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Biography: Sir Walter Ralegh, 1552?-1618. He was born at Hayes Barton in Devon, a younger son of the third wife of an independent gentleman. He studied at Oxford, and in 1569 went to France to fight for the Huguenots in the civil wars. By 1575 he was back at the Inns of Court in London and two years later was introduced at Court. In 1758 he sailed with Humphrey Gilbert for New- foundland, and in 1580 was commissioned a Captain of Foot in Ireland. Returning the next year he rose quickly in the Queen's favour and in wealth and power; he was knighted in 1584 and made Captain of the Guard in 1587. He planned and invested in many voyages and colonizing ventures. In 1592 he married Elizabeth Throckmorton, one of the Queen's Maids of Honour, and was imprisoned with her in the Tower for a month or two; and he was then banished the Court. In 1597 he sailed to Guiana and in 1596 against Spain in the Cadiz Voyage; in 1597 he was re-instated at Court. He made many enemies during his career, including the Earl of Essex; James I was prejudiced against him and shortly after his accession in 1603 Ralegh was tried and sentenced to death for treason. The sentence was remitted, but except for his last voyage Ralegh remained a prisoner in the Tower; there he studied, wrote, and received constant visits from Henry, Prince of Wales, and scholars. His voyage started in 1617 and aimed at bringing gold back from Guiana; it was defeated by the weather, desertion, disease, and ill judgement. Ralegh returned almost alone to find James incensed by his attack on a Spanish settlement; he was tried again, condemned and executed.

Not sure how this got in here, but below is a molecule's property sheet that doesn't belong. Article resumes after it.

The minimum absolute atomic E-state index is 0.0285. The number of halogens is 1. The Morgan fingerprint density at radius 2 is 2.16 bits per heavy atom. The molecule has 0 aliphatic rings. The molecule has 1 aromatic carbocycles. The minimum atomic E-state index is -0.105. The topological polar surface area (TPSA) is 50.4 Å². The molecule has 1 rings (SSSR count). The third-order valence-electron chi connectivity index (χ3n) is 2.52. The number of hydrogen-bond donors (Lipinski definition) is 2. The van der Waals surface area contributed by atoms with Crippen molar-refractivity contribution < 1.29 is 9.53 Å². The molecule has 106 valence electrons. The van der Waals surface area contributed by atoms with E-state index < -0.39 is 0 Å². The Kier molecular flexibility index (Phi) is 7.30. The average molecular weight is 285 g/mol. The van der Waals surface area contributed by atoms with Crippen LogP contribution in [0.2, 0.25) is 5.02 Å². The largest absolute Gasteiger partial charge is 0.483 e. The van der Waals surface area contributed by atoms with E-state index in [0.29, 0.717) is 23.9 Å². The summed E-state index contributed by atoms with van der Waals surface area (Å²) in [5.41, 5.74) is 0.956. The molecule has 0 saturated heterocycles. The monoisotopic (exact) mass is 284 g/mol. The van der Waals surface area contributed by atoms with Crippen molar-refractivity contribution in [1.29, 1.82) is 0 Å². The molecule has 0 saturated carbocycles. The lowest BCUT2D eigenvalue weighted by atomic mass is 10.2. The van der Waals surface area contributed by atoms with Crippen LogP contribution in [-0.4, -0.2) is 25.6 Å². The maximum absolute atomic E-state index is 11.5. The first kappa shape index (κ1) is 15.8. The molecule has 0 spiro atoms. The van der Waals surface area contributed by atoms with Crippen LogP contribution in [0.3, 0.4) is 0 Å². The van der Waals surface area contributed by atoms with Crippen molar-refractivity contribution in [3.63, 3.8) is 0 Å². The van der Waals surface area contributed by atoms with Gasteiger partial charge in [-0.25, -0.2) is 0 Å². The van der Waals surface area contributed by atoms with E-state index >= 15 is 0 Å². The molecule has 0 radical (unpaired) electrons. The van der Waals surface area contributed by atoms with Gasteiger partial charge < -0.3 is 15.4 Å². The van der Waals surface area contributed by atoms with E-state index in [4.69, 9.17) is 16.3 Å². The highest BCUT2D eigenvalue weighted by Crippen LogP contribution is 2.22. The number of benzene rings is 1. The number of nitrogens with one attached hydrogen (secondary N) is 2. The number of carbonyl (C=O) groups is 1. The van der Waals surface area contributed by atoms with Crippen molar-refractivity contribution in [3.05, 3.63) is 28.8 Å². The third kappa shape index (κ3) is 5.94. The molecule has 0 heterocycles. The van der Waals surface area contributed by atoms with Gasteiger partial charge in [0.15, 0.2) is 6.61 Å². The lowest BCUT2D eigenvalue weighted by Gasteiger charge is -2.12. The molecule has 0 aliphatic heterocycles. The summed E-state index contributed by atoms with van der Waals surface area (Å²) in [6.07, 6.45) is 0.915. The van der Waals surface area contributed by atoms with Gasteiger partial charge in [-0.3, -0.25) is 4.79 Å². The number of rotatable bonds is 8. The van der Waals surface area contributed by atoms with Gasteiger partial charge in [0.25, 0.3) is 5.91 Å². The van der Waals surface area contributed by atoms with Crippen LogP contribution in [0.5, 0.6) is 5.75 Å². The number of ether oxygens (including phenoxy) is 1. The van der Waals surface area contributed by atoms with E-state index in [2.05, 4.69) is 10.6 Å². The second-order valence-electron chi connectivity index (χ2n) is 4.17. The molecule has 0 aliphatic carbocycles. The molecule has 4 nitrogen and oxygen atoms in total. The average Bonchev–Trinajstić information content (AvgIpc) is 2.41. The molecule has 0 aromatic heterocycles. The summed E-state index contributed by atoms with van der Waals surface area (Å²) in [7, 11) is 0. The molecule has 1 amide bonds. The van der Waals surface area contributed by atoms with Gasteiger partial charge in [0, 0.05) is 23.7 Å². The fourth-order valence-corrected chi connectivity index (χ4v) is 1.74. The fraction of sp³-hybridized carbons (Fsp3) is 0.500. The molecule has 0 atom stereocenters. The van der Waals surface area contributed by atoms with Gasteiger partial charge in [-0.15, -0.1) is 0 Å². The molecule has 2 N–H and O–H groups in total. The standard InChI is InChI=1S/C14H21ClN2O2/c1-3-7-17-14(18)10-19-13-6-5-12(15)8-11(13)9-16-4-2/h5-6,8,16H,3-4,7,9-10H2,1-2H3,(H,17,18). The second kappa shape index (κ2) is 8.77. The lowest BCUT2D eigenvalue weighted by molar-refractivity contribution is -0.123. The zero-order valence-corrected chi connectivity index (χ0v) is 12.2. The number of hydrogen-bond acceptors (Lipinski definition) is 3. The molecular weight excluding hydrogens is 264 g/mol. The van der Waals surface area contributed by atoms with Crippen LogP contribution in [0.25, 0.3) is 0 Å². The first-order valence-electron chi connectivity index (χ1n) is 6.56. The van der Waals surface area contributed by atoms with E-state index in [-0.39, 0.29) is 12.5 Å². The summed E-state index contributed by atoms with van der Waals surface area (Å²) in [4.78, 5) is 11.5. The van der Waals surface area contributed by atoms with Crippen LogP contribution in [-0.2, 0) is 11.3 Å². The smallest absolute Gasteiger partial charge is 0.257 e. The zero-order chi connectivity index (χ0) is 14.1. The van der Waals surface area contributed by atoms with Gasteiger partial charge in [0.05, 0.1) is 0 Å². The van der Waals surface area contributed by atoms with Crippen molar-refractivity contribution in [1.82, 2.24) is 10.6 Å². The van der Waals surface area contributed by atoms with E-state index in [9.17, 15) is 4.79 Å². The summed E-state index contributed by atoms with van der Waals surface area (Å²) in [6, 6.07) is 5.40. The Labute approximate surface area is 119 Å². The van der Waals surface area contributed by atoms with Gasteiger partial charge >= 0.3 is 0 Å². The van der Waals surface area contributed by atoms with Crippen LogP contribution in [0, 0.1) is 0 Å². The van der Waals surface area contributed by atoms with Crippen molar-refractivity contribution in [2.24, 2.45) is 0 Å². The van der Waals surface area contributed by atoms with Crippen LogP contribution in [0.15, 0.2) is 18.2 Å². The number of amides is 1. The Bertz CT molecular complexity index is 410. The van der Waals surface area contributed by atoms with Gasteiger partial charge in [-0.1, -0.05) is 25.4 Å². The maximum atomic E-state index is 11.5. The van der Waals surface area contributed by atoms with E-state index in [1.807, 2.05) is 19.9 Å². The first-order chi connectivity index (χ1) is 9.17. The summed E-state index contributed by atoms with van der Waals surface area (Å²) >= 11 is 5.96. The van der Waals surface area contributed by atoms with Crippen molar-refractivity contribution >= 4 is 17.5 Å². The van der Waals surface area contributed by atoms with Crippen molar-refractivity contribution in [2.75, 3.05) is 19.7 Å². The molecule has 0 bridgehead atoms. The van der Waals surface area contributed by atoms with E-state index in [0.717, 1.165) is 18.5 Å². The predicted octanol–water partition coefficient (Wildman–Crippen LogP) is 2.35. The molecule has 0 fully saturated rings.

Works. A Report ( 1591) of Grenville's fight with Spanish ships off the Azores was his first publication; in 1596 followed his Discoveries . . . of Guiana. His incomplete History of the World, written during his long imprisonment, was licensed in 1611 and published in 1614. His first poem that can be dated (commendatory verses to Gascoigne Steel Glass) was written when he was 24, and according to tradition he composed his own epitaph in verse the night before his death. Much of his verse has been lost, but no one can say how much; some poems have been ascribed to him on slight evidence, and seldom can a definitive text be established. His one long poem, Ocean's Love, is preserved in his own handwriting.

Modern Editions. The Works were published in 1829 (8 vols.). The Poems have been carefully and perceptively edited by Agnes M. C. Latham ( 1951), and are also available in the Everyman's Library ( Silver Poets, ed. G. Bullet, 1947). Selections from the History, letters, etc. were edited by G. E. Hadow ( 1917).

Scholarship and Criticism. J. Aubrey Brief Lives should be consulted (unexpurgated ed. by O. L. Dick, 1949). W. Stebbing's life (revised ed., 1899) is good; W. M. Wallace's Sir Walter Ralegh is the most recent ( 1959)

E. A. Strathmann Sir Walter Ralegh, a Study in Elizabethan Skepticism ( 1951) is an important study of his thought; D. B. Quinn Raleigh and the British Empire ( 1947) considers his imperialism. P. Edwards Sir Walter Ralegh ( 1953) is the best short life, and a fine appraisal of his thought, poetry, and prose.

-70-

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Elizabethan Poetry
Table of contents

Table of contents

  • Title Page 3
  • Contents 5
  • List of Plates 6
  • Preface 7
  • Note 10
  • I - The Sonnet from Wyatt to Shakespeare 11
  • Note 30
  • II - Collections of Songs and Sonnets 31
  • Note 52
  • III - Italian and Italianate Poetry 53
  • Note 70
  • IV - A Reading of 'The Ocean's Love to Cynthia' 71
  • Note 90
  • V - Spenser's Pursuit of Fame 91
  • Note 110
  • VI - Sir Philip Sidney and his Poetry 111
  • Note 130
  • VII - Words and Music 131
  • Note 150
  • VIII - The Cave of Mammon 151
  • Note 174
  • IX - Men like Satyrs 175
  • Note 202
  • X - The Poetry of John Donne 203
  • Index 221
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